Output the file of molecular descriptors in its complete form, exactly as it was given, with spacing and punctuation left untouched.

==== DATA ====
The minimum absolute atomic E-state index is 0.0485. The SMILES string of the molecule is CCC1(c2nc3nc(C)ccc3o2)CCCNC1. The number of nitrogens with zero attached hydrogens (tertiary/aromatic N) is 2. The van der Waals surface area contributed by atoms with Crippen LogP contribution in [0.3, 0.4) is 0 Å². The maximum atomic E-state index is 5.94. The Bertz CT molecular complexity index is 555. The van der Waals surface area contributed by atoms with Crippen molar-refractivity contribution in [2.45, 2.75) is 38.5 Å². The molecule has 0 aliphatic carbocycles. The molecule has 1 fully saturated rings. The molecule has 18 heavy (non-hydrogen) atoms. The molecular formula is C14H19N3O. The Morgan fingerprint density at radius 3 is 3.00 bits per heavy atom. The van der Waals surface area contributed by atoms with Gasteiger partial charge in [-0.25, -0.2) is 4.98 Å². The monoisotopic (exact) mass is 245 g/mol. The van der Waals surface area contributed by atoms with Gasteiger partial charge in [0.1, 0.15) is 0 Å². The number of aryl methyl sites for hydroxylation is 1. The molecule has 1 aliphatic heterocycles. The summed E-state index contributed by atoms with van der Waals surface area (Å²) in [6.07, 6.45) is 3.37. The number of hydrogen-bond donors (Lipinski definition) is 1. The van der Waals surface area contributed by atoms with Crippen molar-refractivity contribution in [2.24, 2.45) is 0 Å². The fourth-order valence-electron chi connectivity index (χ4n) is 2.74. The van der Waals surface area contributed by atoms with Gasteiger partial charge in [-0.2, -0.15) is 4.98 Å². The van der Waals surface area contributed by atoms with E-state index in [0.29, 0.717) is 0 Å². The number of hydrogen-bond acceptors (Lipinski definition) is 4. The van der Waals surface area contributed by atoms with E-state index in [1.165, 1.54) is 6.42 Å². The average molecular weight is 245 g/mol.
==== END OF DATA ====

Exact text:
The minimum absolute atomic E-state index is 0.0485. The SMILES string of the molecule is CCC1(c2nc3nc(C)ccc3o2)CCCNC1. The number of nitrogens with zero attached hydrogens (tertiary/aromatic N) is 2. The van der Waals surface area contributed by atoms with Crippen LogP contribution in [0.3, 0.4) is 0 Å². The maximum atomic E-state index is 5.94. The Bertz CT molecular complexity index is 555. The van der Waals surface area contributed by atoms with Crippen molar-refractivity contribution in [2.45, 2.75) is 38.5 Å². The molecule has 0 aliphatic carbocycles. The molecule has 1 fully saturated rings. The molecule has 18 heavy (non-hydrogen) atoms. The molecular formula is C14H19N3O. The Morgan fingerprint density at radius 3 is 3.00 bits per heavy atom. The van der Waals surface area contributed by atoms with Gasteiger partial charge in [-0.25, -0.2) is 4.98 Å². The monoisotopic (exact) mass is 245 g/mol. The van der Waals surface area contributed by atoms with Gasteiger partial charge in [0.1, 0.15) is 0 Å². The number of aryl methyl sites for hydroxylation is 1. The molecule has 1 aliphatic heterocycles. The summed E-state index contributed by atoms with van der Waals surface area (Å²) in [6.07, 6.45) is 3.37. The number of hydrogen-bond donors (Lipinski definition) is 1. The van der Waals surface area contributed by atoms with Crippen molar-refractivity contribution in [2.24, 2.45) is 0 Å². The fourth-order valence-electron chi connectivity index (χ4n) is 2.74. The van der Waals surface area contributed by atoms with Gasteiger partial charge in [-0.2, -0.15) is 4.98 Å². The van der Waals surface area contributed by atoms with E-state index in [0.29, 0.717) is 0 Å². The number of hydrogen-bond acceptors (Lipinski definition) is 4. The van der Waals surface area contributed by atoms with E-state index in [1.165, 1.54) is 6.42 Å². The average molecular weight is 245 g/mol.